Results and discussion
H. pylori establish stable population islands in the gastric glands
To understand how gland-associated H. pylori populations establish themselves and contribute to gastric colonization, we generated differentially labeled, isogenic WT bacterial strains in the mouse-adapted H. pylori PMSS1 background to visualize gland colonization in vivo. To do so, we expressed green fluorescent protein (GFP)  or tdTomato (tdT)  under control of the ureA promoter at the rdxA chromosomal locus, generating Hp GFP and Hp tdT, respectively (S1A and S1B Fig). Both strains are equally fit in terms of in vitro growth, attachment to gastric epithelial cells, and translocation of the CagA effector into host cells (S1C–S1E Fig). Because the H. pylori genome varies extensively, even between single colonies isolated from the same WT stock , we performed whole genome sequencing to assess differences between the Hp GFP and Hp tdT genomes. We found that these genomes were highly similar (99.98% nucleotide sequence identity). Single nucleotide polymorphisms (SNPs) were identified in seven loci, but only in two genes did they predict a nonconservative amino acid change (S1 Table). Comparison of the genomes of our PMSS1 WT stock with the published strain revealed 99.99% sequence identity, suggesting that differences between Hp GFP and Hp tdT fall within the range of variation seen for WT isolates.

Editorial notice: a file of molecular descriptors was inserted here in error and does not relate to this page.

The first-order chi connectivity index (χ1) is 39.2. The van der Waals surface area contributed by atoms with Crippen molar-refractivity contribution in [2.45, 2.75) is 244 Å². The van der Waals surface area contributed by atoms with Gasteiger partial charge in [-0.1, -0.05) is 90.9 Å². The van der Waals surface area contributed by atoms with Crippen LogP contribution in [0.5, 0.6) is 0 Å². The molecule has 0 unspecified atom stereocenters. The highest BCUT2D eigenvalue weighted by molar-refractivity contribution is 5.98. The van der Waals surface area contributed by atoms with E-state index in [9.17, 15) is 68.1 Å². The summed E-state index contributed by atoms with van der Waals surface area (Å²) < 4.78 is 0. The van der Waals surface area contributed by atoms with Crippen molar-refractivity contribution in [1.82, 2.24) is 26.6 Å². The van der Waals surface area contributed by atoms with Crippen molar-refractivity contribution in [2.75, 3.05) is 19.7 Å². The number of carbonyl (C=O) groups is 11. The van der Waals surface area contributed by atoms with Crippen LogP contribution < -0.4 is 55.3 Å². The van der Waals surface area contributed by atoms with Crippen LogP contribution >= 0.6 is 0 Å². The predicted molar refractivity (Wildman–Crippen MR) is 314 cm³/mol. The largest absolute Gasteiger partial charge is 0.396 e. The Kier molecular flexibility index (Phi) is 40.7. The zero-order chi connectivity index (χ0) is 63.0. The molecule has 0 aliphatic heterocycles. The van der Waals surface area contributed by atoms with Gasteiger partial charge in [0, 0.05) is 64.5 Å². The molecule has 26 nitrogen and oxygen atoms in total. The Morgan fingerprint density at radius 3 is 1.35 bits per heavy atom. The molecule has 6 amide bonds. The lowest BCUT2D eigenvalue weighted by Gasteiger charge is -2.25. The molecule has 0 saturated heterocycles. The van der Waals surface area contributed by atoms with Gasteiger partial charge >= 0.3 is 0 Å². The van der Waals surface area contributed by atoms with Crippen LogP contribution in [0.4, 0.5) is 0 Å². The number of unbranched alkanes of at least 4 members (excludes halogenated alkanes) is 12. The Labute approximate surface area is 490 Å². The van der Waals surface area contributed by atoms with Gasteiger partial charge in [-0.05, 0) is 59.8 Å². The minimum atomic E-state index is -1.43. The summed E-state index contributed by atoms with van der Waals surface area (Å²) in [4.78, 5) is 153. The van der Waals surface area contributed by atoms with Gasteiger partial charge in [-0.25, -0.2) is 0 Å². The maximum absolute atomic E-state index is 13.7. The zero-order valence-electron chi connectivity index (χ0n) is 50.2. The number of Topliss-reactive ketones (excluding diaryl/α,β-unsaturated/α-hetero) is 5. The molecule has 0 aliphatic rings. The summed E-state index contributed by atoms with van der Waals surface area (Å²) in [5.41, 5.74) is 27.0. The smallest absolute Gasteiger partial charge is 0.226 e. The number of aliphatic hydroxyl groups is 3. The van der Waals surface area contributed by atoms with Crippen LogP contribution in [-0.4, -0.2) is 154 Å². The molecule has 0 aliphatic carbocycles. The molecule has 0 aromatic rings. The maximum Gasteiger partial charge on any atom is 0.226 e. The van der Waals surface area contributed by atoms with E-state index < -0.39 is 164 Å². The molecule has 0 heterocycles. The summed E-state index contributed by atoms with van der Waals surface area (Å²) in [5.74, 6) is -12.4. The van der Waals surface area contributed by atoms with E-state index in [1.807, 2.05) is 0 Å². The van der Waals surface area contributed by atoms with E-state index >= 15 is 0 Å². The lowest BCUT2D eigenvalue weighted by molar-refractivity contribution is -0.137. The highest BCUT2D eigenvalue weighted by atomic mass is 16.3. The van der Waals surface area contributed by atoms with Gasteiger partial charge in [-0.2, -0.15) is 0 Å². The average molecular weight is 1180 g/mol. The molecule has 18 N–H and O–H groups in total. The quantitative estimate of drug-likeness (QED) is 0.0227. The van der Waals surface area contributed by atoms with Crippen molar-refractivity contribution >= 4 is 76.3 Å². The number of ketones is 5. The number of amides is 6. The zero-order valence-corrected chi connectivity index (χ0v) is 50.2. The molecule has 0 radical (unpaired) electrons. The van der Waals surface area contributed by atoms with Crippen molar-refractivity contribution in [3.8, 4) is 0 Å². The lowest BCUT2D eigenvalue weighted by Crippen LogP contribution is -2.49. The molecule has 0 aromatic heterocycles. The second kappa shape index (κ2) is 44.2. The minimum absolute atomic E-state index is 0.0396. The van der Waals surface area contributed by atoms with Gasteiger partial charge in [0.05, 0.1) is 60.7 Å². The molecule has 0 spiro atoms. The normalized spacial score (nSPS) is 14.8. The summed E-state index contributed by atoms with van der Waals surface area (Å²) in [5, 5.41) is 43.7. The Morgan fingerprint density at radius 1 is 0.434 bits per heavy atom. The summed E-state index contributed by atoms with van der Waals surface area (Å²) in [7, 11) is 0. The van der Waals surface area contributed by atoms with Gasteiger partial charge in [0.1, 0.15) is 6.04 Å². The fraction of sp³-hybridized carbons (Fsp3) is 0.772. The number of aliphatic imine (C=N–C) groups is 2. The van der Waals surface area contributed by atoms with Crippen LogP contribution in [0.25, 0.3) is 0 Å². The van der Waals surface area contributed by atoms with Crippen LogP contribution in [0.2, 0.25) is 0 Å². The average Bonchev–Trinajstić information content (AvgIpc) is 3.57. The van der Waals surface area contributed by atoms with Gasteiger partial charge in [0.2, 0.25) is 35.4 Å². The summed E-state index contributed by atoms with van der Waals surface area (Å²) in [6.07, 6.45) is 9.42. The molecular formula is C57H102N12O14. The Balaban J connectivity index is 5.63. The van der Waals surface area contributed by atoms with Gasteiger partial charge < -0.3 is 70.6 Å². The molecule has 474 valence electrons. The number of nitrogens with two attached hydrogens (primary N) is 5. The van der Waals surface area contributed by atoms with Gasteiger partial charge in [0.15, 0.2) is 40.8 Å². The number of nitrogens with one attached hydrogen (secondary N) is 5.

After demonstrating equal fitness of Hp GFP and Hp tdT in vitro, we assessed the ability of these isogenic strains to colonize our mouse infection model. When inoculated into mice individually, both strains infected to similar levels and colonized the gastric glands (Fig 1A and 1B). To determine if the two strains are equally fit in competition, we orally inoculated mice with 108 colony-forming units (CFU) of an equal mixture of Hp GFP and Hp tdT. Both Hp GFP and Hp tdT colonized mice to similar numbers at 2 weeks post-infection (Fig 1C). Because H. pylori are motile and intermix in the mucus (S1F Fig) [7,17,18], we hypothesized that mixed populations would continuously enter and exit gastric glands. We thus expected to find equal mixtures of green and red bacteria in each gland. Instead, 3D confocal reconstructions of co-infected stomachs revealed that individual glands contained unique ratios of Hp GFP to Hp tdT, ranging from a 50:50 mixture to pure populations of only one strain (Fig 1D). Quantitative analysis of Hp GFP to Hp tdT ratios per colonized gland showed that glands containing a single strain are more prevalent than those with equal mixtures (Fig 1E and 1F). This supports alternative models for the establishment and kinetics of gland-associated bacteria. One possibility is that each gastric gland is a discrete niche populated by a unique mix of founder bacteria. In this case, we would expect different Hp GFP:Hp tdT gland ratios to be randomly distributed throughout the tissue, depending on which founders happened to arrive first. Alternatively, if a higher level of organization of these distinct gland ratios exists, we would expect specific ratios of green and red bacteria to group together spatially within the tissue.